It took about four years and I’m grateful that it didn’t take long. At this point, I’m back in a lead role. Did I ask for it? Not necessarily. I think it’s because on day one at AIVITA, I was acting as a leader and seeing myself as a leader without being over the top about it. I am still following, but taking responsibility, taking initiative, making decisions and mostly, thanks to the leaders that I had that empowered me to do so.
You already saw yourself in leadership before you became a leader, but to step into the role, was that a planned move or were people asking or inviting you into that role?
It was a natural transition. My lead at the time was fantastic. She empowered me to transition naturally into a lead role. She got promoted and without opening up her backfill to the rest of the company, or even opening up to outside, they named me as her backfill.
Now that you’re in leadership, as you have said, you’ve been a leader your entire life, even in your military experience. What’s the same and what’s different with this role?Technology is changing daily; there’s always something new to sell. Click To Tweet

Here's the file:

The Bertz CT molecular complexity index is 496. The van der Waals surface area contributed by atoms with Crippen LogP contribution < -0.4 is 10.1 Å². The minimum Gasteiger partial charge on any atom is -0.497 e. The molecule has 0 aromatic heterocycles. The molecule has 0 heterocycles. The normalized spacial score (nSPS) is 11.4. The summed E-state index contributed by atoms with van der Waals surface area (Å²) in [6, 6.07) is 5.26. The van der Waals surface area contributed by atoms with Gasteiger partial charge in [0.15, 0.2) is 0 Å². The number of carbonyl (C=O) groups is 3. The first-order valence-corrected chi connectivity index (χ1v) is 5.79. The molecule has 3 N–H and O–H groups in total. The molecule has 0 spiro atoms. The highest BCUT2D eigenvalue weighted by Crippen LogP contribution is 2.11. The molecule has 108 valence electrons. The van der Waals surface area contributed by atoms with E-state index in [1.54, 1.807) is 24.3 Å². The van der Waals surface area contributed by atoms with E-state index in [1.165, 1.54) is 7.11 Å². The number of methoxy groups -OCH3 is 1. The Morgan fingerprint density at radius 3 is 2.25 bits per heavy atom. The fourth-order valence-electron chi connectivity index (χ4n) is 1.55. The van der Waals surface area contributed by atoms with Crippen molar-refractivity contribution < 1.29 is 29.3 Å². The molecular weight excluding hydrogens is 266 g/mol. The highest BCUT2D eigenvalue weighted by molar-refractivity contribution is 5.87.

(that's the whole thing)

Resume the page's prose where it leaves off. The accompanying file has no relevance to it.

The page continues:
What’s the same is that I still have the ability to positively impact people every single day. That hasn’t changed. That’s translated perfectly. The one thing that I was able to do in the Navy, even though I wasn’t the expert, I didn’t have the experience. I was one of the youngest leaders at the time. I was able to create a psychologically safe space for the team. I’ve always been good at that. I’ve been able to translate that. What’s vastly different between the military and being in the genetic space now and building my own team is that I was handed a team in the military and charged with making them as effective and efficient as possible with what I was given. Now it’s different. Not to say the servicemen and women weren’t passionate and didn’t love their jobs. Now, it’s like you’ve got the world-class individuals each and every day on your team. It’s truly been amazing for me. I’m most comfortable when I’m the least smart in the room. I feel like that every single day when I’m with my team.